But my truest, deepest affection was reserved for the hero of my heart, Tony Reardon (Gregory Beecroft). Blue-collar Tony was fierce yet vulnerable, loud yet soft-hearted, a fair-to-middling actor yet so, so hawt:
Those cheekbones. She’s pretty, too.
Tony’s love interest was Annabelle (Harley Kozak), who was his equal in every respect — intellect, ferocity, and even volume. They had adventures involving crazy fathers, ghosts, exploding music boxes, and even Tony’s near-fatal illness (he was saved when his brother, a doctor, returned in the nick of time to perform a delicate, life-saving operation). When they left the show to “travel around the world,” I was heartbroken.
Eventually I drifted away from the show; I kept up with it, but didn’t watch as obsessively as I had at sixteen. Old/new characters came in and/or returned; I came to the show late enough that I didn’t know to be excited at the return of Alan, or Roger and Holly — although I always thought, and still think, that Maureen Garrett (Holly) was the most beautiful woman on television.
Suck on this: Maureen Garrett was over 60 years old when this photo was taken.
I ‘shipped, as the kids say, Harley and Mallett in the early 90s, and watched in kind of a desultory fashion until around the early aughts. But I left my heart behind me in the 80s.
What’s interesting, looking back, is how in-the-moment the soaps were (and, I assume, still are). Tony and Annabelle, who met, fell in love, married, and left town together — presumably still living happily, in that imaginary sphere where they exist — were the exception. Beth and Lujack captured the hearts of many a teenage girl and were a solid couple, until they weren’t. (Beth ultimately married Phillip at least once.) Josh and Reva had a passionate following until one of the actors left and they were pulled apart. Other couples — whose fan bases cheered for them, read about them obsessively, laughed and cried with and for them, and videotaped, in those pre-DVR-days, key moments, including that magical moment when they became “At long last….lovers!!!” (cf. Soap Opera Digest), and weddings — were cruelly separated when an actor got burned out and left, or got a better offer from another soap or a movie, or when a new executive producer and/or a fresh stable of writers came in and decided to change the direction of the show.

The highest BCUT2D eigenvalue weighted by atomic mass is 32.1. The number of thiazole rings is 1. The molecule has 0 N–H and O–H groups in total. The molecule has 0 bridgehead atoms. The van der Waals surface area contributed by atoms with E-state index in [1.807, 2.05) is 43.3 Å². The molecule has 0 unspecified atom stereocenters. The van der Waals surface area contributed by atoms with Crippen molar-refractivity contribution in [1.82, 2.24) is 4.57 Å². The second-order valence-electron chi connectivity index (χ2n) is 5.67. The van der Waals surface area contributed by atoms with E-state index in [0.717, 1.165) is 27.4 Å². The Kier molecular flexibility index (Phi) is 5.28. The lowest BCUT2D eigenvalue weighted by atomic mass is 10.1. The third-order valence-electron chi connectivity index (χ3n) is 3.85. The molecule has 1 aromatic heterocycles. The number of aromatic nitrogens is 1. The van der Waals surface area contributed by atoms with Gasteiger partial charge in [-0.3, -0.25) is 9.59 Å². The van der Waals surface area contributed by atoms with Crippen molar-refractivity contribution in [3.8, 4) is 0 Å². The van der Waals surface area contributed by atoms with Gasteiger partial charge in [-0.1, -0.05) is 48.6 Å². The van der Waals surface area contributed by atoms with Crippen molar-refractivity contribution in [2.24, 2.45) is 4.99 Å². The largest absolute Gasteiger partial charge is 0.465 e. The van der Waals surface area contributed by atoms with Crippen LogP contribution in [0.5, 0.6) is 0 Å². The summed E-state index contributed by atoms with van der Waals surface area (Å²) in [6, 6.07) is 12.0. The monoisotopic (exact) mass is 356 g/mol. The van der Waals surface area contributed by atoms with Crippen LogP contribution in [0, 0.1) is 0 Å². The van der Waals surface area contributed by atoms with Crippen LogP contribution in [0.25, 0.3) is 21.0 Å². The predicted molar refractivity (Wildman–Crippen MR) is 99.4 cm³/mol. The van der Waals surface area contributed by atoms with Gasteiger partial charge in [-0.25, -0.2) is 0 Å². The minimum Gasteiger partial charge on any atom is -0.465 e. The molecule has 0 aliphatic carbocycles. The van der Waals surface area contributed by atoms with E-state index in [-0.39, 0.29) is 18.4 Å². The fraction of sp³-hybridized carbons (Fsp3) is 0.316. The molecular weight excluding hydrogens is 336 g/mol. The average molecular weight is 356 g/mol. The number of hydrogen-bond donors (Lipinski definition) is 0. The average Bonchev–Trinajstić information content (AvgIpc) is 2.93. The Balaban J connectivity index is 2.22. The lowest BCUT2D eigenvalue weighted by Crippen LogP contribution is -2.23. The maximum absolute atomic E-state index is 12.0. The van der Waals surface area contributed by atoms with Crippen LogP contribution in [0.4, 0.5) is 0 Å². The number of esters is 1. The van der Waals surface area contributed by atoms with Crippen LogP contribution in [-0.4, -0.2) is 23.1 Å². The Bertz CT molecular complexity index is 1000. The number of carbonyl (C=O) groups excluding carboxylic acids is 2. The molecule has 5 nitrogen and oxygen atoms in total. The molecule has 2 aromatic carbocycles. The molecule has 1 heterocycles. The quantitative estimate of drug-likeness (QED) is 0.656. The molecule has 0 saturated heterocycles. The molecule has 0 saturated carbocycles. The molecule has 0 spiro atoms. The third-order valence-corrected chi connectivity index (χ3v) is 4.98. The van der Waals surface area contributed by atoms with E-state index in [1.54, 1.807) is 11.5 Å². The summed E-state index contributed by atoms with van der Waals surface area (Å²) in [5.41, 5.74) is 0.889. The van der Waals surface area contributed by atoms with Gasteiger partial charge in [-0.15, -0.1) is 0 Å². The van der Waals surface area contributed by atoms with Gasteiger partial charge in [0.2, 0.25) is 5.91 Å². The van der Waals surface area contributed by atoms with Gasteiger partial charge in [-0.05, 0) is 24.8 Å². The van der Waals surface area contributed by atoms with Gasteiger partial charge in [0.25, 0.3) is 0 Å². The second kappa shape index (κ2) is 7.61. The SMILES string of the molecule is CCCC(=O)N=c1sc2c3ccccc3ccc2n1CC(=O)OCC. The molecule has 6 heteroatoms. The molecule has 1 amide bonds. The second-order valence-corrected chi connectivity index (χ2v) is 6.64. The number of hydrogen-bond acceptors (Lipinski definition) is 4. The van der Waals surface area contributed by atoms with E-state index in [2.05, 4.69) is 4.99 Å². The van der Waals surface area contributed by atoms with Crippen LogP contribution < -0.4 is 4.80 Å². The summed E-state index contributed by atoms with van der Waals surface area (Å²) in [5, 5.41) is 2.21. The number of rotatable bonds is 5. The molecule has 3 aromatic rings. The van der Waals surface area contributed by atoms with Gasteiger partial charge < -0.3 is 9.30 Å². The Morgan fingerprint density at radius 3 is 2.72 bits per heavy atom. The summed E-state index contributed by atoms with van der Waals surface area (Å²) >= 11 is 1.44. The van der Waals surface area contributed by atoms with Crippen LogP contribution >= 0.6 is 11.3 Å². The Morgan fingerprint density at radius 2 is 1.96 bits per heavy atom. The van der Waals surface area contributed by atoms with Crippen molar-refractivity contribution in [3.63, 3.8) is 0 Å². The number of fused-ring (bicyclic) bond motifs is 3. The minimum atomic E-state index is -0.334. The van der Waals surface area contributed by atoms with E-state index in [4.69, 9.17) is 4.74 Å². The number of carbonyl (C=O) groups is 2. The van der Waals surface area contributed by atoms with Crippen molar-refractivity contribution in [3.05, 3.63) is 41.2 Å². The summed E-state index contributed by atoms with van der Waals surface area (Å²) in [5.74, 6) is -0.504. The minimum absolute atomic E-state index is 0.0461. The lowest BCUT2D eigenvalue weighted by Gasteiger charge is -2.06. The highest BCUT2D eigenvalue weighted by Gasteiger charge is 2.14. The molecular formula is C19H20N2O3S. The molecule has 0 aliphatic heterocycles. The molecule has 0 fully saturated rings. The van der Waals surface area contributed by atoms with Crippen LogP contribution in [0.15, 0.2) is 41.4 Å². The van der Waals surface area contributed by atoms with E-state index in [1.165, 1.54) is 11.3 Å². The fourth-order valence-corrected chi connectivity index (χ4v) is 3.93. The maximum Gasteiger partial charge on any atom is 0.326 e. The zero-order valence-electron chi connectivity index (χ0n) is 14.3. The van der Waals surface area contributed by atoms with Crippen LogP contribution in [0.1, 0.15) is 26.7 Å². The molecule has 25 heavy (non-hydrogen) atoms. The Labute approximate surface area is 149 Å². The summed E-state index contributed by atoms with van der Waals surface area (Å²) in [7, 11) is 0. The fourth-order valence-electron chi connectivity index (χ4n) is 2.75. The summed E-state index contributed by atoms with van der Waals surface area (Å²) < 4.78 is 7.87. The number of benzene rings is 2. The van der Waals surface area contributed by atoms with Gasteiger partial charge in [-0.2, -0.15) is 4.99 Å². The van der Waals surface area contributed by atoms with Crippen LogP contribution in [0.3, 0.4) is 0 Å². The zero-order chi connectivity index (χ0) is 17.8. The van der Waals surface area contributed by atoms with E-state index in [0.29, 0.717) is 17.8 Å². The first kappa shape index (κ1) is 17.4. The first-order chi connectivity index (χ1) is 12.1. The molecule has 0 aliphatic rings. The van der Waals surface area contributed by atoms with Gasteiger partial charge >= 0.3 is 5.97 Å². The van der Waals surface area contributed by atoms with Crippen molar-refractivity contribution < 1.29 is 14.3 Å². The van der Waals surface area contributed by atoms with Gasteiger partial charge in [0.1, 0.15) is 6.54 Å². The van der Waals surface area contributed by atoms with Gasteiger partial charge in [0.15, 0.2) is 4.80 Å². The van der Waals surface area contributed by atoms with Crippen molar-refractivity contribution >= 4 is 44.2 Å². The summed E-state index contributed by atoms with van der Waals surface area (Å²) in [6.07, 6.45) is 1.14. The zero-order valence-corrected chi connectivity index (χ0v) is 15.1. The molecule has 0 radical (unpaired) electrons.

Live in the now, the soaps seemed to say, because you never know when a new head writer is going to arbitrarily put you with the guy who was your family’s worst enemy, or make you do something so completely out of character your head will explode, or even kill you off.
Nothing is guaranteed, in soaps or in life. That’s the lesson Guiding Light tried to teach me in 1984, when I was still too young to understand. I railed at the disappearance of Tony and Annabelle, which had precisely as much effect as my yelling at the sky on a rainy day, or raging at the death of a loved one. Nothing is permanent, and nothing is promised. All you can do is enjoy today, when Reva is embracing Josh and calling him “Bud,” and hope for — in the words of Phillip, Beth, et al. — blue skies and palomino ponies tomorrow.
Robert Newman and Kim ZImmer (Josh and Reva) continue to act, and at this writing are appearing together in a revival of Gypsy in Pittsburgh. Larry Gates (H.B.) died at a distinguished age in 1986. Maeve Kinkead (Vanessa) is married to Meryl Streep’s brother and undoubtedly continues to kick ass, wherever she is. Krista Tesreau (that bitch Mindy) does infomercials. Judi Evans (now Luciano, a.k.a. Beth) continues to act and is probably as well known for her role as Adrienne Kiriakis in Days of Our Lives as she is for Beth. Grant Aleksander (Phillip) is, if gossips on the Interwebz are to be believed (and why not??), semi-retired and living happily with his wife, an attorney, in New Jersey. Vincent Irizarry (Lujack) is still acting, mostly on the few remaining daytime soaps. Maureen Garrett (Holly) divides her energy between acting, agroforestry, and spending time with her wife and children. Harley Jane Kozak (Annabelle) has retired from the screen and turned to the pen; I’m not familiar with her work, but you can check it out here. Gregory Beecroft is — last anyone knew — running some sort of home construction company in Texas.
And, of course, there’s Jordan Clarke. If you’re reading this, Mr. Clarke, I have a bathroom that needs retiling. (Regular readers will grok that this is not a euphemism. Our Blue Bathroom in particular has seen better days.)
And they all lived happily ever after…for now, anyway.